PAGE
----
Georgianna Orebaugh Brush
Published in Times Argus on Jan. 27, 2015
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LEXINGTON, Va. - Georgianna Orebaugh Brush died on Jan. 22, 2015, at her beloved Stonehouse on West McDowell Street.
She was born May 26, 1921, in Oak Park, Illinois, the daughter of George Edgar and Honor Halsey Orebaugh. She spent her youth in Dayton and Tiffin, Ohio, and developed an early love of painting. She sang on radio and for small groups in southern Ohio before moving to New York City at age 17 to study under Metropolitan Opera soprano Frances Alda for two years with a full scholarship. Afterward Georgie worked in the radio publicity department at Young & Rubicam. Georgianna really knew how to make news happen. That same flair became her hallmark no matter where she lived or what she threw herself into.
She married Cyrus Eugene Brush in January 1942. Georgie's new husband served as a U.S. Naval lieutenant commander aboard a destroyer escort in the Atlantic Ocean. To celebrate Christmas across their distance Georgie sang and recorded a carol on a 78 rpm disc, then mailed it to him. He was so touched that he played it over the ship's loudspeaker system for the whole crew to hear.
After the war they shared a love of gardening, their home and family. Cyrus and Georgie moved to Wilton, then Redding in Connecticut, where they raised their five children and lived for nearly 20 years. Georgie wowed Christ Episcopal Church in Redding each week with her soprano powers as a member of the choir after practicing at home often within earshot of her children. She continued to pursue her love of painting and studied with Ray Ridabok, Enid Munroe and at the Silvermine Guild in Norwalk. She gave art classes for a small army of middle school students in the basement of her home.
After moving to West Windsor, Vermont, in 1969 she had solo shows in Woodstock and elsewhere. Georgie spearheaded the effort to save Windsor House, a 1840 Greek Revival inn that was to be replaced by a drive-in bank. She and several dedicated residents of Windsor began a herculean effort to raise funds to purchase and renovate the historic anchor of the town. Colleagues credit the indefatigable Georgie with raising more than half the $1 million required to save and rehabilitate Windsor House. She quickly became an important figure in statewide efforts in historic preservation. She was the first president of ThePreservation Trust of Vermont and also served as a National Trust adviser for nine years. She was awarded a Preservation Honor Award in 1987.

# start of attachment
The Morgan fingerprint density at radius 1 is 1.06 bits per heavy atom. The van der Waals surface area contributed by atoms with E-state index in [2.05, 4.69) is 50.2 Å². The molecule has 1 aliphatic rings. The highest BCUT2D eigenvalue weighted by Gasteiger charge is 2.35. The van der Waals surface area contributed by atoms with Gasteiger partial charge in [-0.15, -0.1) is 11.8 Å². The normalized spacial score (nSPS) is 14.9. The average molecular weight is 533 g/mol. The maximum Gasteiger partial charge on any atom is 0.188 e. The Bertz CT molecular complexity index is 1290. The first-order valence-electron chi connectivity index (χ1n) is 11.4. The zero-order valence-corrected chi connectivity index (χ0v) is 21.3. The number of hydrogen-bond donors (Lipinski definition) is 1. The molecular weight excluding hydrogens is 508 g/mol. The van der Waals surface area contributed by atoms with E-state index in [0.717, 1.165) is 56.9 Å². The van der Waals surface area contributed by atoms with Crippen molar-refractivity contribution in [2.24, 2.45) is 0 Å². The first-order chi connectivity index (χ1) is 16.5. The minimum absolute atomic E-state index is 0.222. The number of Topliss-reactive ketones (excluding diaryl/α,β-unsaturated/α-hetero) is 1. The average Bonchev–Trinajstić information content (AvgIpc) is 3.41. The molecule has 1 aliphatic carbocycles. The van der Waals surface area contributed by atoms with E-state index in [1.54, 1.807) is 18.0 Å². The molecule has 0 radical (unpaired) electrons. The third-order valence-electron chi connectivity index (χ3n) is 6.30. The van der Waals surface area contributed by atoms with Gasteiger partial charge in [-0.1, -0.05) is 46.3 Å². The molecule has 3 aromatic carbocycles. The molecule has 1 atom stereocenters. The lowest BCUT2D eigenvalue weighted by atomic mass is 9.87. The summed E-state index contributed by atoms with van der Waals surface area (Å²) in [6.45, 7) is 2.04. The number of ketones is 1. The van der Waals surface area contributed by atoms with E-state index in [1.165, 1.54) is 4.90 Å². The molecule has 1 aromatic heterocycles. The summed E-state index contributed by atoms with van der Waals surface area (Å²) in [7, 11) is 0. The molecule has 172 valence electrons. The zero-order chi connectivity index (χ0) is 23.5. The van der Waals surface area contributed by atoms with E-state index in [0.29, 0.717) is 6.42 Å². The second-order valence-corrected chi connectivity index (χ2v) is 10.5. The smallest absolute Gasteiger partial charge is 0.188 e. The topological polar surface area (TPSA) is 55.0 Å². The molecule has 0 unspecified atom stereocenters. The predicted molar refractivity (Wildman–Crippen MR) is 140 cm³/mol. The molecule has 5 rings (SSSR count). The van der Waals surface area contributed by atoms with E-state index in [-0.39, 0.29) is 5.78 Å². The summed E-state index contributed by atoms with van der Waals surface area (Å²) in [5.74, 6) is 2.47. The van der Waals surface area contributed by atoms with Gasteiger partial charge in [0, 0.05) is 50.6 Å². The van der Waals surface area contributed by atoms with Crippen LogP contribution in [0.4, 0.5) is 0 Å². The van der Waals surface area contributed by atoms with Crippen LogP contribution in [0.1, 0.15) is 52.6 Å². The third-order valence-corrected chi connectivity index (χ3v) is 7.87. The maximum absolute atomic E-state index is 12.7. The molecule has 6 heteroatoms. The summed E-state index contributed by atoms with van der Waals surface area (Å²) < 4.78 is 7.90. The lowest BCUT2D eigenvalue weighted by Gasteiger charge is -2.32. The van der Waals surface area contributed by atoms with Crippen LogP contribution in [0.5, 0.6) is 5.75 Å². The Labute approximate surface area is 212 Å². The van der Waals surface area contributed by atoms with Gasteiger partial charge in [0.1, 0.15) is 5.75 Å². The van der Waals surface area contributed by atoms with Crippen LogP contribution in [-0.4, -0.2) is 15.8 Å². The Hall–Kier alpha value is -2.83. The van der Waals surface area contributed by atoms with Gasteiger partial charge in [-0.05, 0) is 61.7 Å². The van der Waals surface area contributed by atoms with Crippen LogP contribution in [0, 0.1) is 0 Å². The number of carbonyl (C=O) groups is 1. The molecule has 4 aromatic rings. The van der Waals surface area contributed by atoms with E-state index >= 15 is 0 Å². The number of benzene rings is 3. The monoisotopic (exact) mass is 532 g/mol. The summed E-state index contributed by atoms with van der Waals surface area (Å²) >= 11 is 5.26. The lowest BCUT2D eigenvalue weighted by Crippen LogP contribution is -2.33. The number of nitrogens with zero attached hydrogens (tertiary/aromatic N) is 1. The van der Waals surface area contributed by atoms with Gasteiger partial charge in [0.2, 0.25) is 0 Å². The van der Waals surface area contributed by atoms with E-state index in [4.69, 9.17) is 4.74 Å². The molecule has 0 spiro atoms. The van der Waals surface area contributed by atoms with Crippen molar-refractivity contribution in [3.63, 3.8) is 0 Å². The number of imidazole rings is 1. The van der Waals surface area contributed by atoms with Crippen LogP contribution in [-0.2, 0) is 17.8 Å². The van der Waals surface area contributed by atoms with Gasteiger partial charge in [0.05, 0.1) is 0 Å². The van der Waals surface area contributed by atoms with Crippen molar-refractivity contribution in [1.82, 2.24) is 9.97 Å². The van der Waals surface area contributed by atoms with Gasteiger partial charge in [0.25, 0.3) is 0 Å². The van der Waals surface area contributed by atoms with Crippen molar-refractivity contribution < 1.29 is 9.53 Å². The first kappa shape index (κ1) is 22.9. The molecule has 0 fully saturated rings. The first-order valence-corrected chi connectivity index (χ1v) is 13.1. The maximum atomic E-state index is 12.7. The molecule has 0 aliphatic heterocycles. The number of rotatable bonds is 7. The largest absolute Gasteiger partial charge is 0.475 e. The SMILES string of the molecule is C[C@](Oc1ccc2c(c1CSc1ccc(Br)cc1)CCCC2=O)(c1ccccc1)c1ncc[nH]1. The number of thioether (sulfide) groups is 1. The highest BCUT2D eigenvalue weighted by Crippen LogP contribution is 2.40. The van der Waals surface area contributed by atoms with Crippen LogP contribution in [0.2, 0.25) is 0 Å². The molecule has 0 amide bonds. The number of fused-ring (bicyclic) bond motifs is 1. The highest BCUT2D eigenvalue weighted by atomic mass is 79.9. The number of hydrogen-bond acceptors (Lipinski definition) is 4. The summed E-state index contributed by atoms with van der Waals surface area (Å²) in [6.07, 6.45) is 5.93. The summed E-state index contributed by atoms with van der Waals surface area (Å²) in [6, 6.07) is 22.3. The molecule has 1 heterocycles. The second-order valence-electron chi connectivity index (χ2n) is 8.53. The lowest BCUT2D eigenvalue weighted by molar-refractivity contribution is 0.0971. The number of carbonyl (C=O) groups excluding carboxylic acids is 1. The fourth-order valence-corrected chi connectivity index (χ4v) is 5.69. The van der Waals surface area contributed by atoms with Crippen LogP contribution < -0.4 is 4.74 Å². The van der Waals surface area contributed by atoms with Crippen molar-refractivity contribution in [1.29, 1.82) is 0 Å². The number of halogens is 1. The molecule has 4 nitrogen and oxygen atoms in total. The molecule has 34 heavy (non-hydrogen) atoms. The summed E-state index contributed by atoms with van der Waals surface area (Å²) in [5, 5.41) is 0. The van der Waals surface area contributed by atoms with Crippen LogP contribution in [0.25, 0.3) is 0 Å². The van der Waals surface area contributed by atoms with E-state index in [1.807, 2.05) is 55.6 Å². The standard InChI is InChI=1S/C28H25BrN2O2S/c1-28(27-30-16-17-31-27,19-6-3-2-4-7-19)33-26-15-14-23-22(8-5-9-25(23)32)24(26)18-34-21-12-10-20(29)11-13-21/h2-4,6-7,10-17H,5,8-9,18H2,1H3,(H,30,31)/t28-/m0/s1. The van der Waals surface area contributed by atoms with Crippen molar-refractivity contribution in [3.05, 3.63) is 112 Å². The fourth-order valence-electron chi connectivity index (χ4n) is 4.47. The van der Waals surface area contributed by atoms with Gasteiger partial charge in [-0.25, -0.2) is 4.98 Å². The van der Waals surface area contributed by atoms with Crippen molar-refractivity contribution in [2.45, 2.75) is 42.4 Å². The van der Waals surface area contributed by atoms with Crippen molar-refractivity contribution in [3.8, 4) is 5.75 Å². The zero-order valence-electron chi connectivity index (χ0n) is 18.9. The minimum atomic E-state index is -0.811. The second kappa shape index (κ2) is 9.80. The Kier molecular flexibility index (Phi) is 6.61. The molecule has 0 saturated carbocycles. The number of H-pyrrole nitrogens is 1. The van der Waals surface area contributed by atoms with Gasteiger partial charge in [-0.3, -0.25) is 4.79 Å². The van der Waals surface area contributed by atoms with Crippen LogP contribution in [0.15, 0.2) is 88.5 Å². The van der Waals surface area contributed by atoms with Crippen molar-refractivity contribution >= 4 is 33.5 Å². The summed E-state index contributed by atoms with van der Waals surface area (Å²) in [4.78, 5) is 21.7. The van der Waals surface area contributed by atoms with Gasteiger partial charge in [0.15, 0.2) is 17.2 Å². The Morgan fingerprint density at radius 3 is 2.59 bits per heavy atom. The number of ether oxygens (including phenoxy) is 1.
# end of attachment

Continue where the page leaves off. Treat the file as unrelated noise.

After moving to Lexington, Virginia, in 1986 the word had spread and many wanted to enlist her to do similar work in the historic Shenandoah Valley town. But her passion continued to be her painting, and she sought out several teachers and mentors, including I-Hsiung Ju, Kathleen Olson and Robert Stuart. She was a member of a local art cooperative, Artists In Cahoots. Her paintings are now in several private collections, offices, and hospitals and universities.
Her energy was boundless, often leaving people many years her junior breathless. She made a home full of art, flowers, color and beauty in all its forms. She sewed all manner of Halloween costumes for her children, created dress patterns after seeing something she loved in a shop window. She was a creative and bold cook and would fill her favorite cookbooks with her many edits. Her gardens, both vegetable and flower, were impressive by any measure.
Georgie leaves four children: Michael Brush, of Seattle, Washington; Jonathan Brush, of Windsor, Vermont, and his four children; Georgianna "Didi" Brush, of Montpelier, Vermont, and her two children; and Tony Brush, of Mount Pleasant, South Carolina, and his three children. She was predeceased by her husband, Cyrus E. Brush; her brother, Joseph Orebaugh; her son Cyrus Rittenhouse Brush; and her granddaughter.
A celebration of Georgie's life will be held at the Lenfest Center for the Arts at Washington and Lee University in Lexington in May. Details will follow.
Donations in her name may be made to FAIR (Fine Arts in Rockbridge) Scholarships, at P.O. Box 988, 101 S. Main St., Lexington, VA 24450 or The Preservation Trust of Vermont, 104 Church St., Burlington, VT 05401.